Wednesday, June 15, 2022

Siloviki Using Western Sanctions Against Its Opponents within Putin Elite, Rogov Says

Paul Goble

            Staunton, May 28 – It has become a commonplace to lay all the blame for launching the destructive war in Ukraine on Vladimir Putin alone, but even acknowledging that Russia is a personalist dictatorship, such an assertion represents more “a convenient excuse” than a real explanation of what has taken place, Kirill Rogov says.

            Of course, the Russian analyst says, the Russian people did not make the decision; and equally obviously, Putin did– but he did not do so outside of the ongoing power struggle between the old elites which had tried to protect themselves by keeping assets in the West and the new siloviki elites who haven’t (

            Within the Putin regime, these two groups within the elite have been engaged in a titanic struggle. Until 2014 and the imposition of sanctions, the former had the advantage because their assets were abroad and harder to reach; and the latter had not yet made large inroads into the holdings of the former within Russia.

            But with the imposition of sanctions, the former lost power and the latter gained. More than that, Rogov argues, the new siloviki elites saw sanctions as their allies in competing with the former oligarchic elites and thus had an interest in actions that would increase sanctions, weaken their opponents in Moscow and give themselves new advantages.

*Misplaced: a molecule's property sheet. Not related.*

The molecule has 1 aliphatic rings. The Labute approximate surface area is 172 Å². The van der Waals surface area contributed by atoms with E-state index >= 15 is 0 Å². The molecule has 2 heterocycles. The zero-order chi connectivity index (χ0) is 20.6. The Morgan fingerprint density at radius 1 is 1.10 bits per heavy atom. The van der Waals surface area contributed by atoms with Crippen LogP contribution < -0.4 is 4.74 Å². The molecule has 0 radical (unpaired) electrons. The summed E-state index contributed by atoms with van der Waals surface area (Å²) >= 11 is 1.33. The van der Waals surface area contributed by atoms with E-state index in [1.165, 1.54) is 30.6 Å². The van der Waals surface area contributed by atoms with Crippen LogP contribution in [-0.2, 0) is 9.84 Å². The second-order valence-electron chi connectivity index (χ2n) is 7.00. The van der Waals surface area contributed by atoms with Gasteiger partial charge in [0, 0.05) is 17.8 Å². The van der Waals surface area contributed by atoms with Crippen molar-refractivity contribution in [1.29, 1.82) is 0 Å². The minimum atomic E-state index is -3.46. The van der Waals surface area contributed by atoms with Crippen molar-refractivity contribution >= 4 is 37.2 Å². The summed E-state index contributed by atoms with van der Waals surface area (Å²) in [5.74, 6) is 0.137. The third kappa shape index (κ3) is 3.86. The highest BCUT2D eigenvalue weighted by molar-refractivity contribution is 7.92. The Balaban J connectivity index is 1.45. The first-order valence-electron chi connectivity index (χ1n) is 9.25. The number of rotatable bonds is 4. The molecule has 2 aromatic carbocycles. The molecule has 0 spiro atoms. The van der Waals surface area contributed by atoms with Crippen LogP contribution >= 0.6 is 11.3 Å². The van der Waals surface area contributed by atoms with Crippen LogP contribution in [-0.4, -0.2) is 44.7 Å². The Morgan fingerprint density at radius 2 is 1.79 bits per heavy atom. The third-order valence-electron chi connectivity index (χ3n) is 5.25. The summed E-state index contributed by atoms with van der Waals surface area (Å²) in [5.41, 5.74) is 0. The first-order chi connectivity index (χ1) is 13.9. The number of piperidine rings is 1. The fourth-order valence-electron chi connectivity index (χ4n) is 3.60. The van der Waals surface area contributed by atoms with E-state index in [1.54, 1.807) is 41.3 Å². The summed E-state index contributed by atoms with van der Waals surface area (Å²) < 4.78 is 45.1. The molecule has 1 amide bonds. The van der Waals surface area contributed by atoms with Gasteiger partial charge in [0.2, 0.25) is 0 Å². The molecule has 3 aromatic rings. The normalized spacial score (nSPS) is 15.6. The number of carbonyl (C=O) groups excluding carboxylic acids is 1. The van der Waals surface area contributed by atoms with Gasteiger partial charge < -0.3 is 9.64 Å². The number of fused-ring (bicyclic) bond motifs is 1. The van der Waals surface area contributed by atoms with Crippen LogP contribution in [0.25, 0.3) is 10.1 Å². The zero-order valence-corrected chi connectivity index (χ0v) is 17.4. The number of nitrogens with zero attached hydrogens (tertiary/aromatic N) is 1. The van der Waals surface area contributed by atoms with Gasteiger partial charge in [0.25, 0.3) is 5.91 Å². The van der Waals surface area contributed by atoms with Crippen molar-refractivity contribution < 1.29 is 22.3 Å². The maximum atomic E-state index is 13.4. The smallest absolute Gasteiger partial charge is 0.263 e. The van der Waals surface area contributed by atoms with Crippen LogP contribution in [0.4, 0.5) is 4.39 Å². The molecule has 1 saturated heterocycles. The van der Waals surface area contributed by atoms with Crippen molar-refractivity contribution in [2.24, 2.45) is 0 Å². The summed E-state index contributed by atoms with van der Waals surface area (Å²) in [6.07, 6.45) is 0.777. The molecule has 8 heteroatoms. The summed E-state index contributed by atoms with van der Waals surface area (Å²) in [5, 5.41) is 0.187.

“This hardly means,” Rogov continues, “that such a major war and such large sanctions against the Russian economy were in the plans of the anti-Western Putin elite;” but “as frequently happens,” actions and policies designed to achieve an end sometimes get out of hand and even compromise those who launch them.

            However, in the current situation, a paradoxical situation has emerged, the Russian analyst says: “The most direct impact of sanctions has been to undermine precisely the pro-Western group within the Russian elites.” This happened because “it was easier for the West to strike out at them: their assets are in the West.”

            “At the same time,” Rogov continues, “the resources and assets of the other and more significant – component of Putin’s elites is inside Russia, protected by Moscow’s isolationist drift and based on revenues from the sale of energy. In this situation, their political influence can be reduced only by undermining the Russian economy as a whole.”


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